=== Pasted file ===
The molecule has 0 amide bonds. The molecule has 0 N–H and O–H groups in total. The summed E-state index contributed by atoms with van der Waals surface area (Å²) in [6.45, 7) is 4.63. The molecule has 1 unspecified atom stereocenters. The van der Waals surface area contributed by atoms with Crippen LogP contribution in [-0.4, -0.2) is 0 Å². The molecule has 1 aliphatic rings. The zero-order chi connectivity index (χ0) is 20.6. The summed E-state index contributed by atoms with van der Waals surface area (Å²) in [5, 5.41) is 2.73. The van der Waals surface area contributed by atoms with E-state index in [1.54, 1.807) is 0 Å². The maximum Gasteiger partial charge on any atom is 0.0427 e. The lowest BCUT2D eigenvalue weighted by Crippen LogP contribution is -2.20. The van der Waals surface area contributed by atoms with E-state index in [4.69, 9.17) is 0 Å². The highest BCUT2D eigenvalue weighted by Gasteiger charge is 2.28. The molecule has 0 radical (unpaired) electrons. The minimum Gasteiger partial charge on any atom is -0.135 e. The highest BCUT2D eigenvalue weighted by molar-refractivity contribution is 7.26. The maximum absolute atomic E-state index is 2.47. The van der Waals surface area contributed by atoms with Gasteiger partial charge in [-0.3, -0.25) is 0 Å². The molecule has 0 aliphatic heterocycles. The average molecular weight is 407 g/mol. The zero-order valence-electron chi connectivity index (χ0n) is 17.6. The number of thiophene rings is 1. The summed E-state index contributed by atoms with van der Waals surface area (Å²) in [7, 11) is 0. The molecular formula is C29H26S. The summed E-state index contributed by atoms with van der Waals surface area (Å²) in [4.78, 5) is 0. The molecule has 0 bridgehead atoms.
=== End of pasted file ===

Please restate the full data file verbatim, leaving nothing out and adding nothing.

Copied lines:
The molecule has 0 amide bonds. The molecule has 0 N–H and O–H groups in total. The summed E-state index contributed by atoms with van der Waals surface area (Å²) in [6.45, 7) is 4.63. The molecule has 1 unspecified atom stereocenters. The van der Waals surface area contributed by atoms with Crippen LogP contribution in [-0.4, -0.2) is 0 Å². The molecule has 1 aliphatic rings. The zero-order chi connectivity index (χ0) is 20.6. The summed E-state index contributed by atoms with van der Waals surface area (Å²) in [5, 5.41) is 2.73. The van der Waals surface area contributed by atoms with E-state index in [1.54, 1.807) is 0 Å². The maximum Gasteiger partial charge on any atom is 0.0427 e. The lowest BCUT2D eigenvalue weighted by Crippen LogP contribution is -2.20. The van der Waals surface area contributed by atoms with E-state index in [4.69, 9.17) is 0 Å². The highest BCUT2D eigenvalue weighted by Gasteiger charge is 2.28. The molecule has 0 radical (unpaired) electrons. The minimum Gasteiger partial charge on any atom is -0.135 e. The highest BCUT2D eigenvalue weighted by molar-refractivity contribution is 7.26. The maximum absolute atomic E-state index is 2.47. The van der Waals surface area contributed by atoms with Gasteiger partial charge in [-0.3, -0.25) is 0 Å². The molecule has 0 aliphatic heterocycles. The average molecular weight is 407 g/mol. The zero-order valence-electron chi connectivity index (χ0n) is 17.6. The number of thiophene rings is 1. The summed E-state index contributed by atoms with van der Waals surface area (Å²) in [7, 11) is 0. The molecular formula is C29H26S. The summed E-state index contributed by atoms with van der Waals surface area (Å²) in [4.78, 5) is 0. The molecule has 0 bridgehead atoms.